Image default
Markets Materials

Covestro works with partners to develop CO2-based elastic textile fibres.

Scientist Pavan Manvi from RWTH Aachen University (right) and Covestro researcher Dr. Jochen Norwig holding a synthetic fiber prototype made from CO2.

“The CO2-based material could be a sustainable alternative to conventional elastic fibres in the near future.”

German polymer materials manufacturer Covestro has developed a method of producing elastic textile fibres through the partial use of carbon dioxide.

According to Covestro, this method has helped the firm to partly replace crude oil as a raw material.

The fibres were produced in partnership with the Institute of Textile Technology at RWTH Aachen University and various textile manufacturers.

In a statement, Covestro (@covestro) said that its fibres are made from CO2-based thermoplastic polyurethane (TPU) using a technique called melt spinning, in which the TPU is melted, pressed into very fine threads and finally processed into a yarn of endless fibres. Unlike conventional dry spinning, melt spinning eliminates the need for environmentally-harmful solvents.

The new material called “cardyon” is already being used for foam in mattresses and sports floorings. Covestro has also said the textiles industry is showing in an interest in the material.

Professor Thomas Gries, Director of the Institute of Textile Technology at RWTH Aachen University, said: “The CO2-based material could be a sustainable alternative to conventional elastic fibres in the near future.

“Thanks to our expertise in industrial development and processing, we can jointly drive establishment of a new raw materials base for the textile industry.”

Dr. Markus Steilemann, CEO of Covestro, echoed Gries comments and said that the future was “highly promising” for the “ever broader use of carbon dioxide as an alternative raw material in the chemical industry”.

He added: “Our goal is to use CO2 in more and more applications in a circular economy process and save crude oil.”

According to Covestro, CO2-based TPU fibres have special properties because they are elastic and tear-proof and so can be used in textile fabrics. Initial companies from the textile and medical engineering sectors have already tested the CO2-based TPU fibres and processed them into socks, yarns, compression tubes and tables, Covestro said.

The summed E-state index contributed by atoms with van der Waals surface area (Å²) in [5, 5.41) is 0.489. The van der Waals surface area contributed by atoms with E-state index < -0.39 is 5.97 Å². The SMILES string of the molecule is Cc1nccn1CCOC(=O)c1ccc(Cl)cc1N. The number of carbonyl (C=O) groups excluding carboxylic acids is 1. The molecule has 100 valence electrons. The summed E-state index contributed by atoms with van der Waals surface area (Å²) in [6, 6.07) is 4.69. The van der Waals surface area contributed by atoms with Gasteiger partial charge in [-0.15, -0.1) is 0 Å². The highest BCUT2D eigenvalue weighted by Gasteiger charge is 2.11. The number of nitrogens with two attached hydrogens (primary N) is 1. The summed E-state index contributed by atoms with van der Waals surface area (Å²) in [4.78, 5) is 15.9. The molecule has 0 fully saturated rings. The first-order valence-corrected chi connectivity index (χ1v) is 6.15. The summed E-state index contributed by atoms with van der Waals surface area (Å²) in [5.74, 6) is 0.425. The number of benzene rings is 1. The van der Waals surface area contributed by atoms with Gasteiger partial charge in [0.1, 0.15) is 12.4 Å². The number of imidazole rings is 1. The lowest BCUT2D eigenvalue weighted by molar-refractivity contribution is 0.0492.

Development of the method of producing fibres from CO2-based thermoplastic polyurethane has been funded by the European Institute of Innovation and Technology (EIT).

According to Covestro, it will now be optimised as part of the “CO2Tex” project, which is to be funded by the German Federal Ministry of Education and Research (BMBF) so as to enable industrial production in the future. “CO2Tex” is part of “BioTex Future,” a project initiative of RWTH Aachen University.

The initiative is devoted to developing production and processing technologies to facilitate the future market launch of textile systems from bio-based polymeric materials.

Covestro and its partners are already working on developing production of the CO2-based TPU fibres to industrial scale and want to introduce a material cycle that is based on sustainable resources to the textile and garment industry.


If you were interested in this Covestro story, you may also be interested in the ones below.

Read: Covestro wins German government award, as production grows to industrial levels.

Read: Genomatica and Covestro team up to research plant-based ‘high-performance’ materials.

Read: Covestro and partners to develop bio-based resin for stable timber construction materials.

Read: Covestro makes “unprecedented achievement” with the chemical used to manufacture dyes, drugs and plastics.

Download: Issue #14 Bio Market Insights Quarterly

Related posts

Sustainability takes the prize: London Marathon organisers to produce bottle belts made from recycled materials.

Liz Gyekye

Your shirt is rubbish! Man Utd launch new kit made from recycled plastic waste.

Luke Upton

Korres Natural Products at 20; inside a natural success story.

Luke Upton

Leave a Comment

This website uses cookies to improve your experience. We'll assume you're ok with this, but you can opt-out if you wish. Accept Read More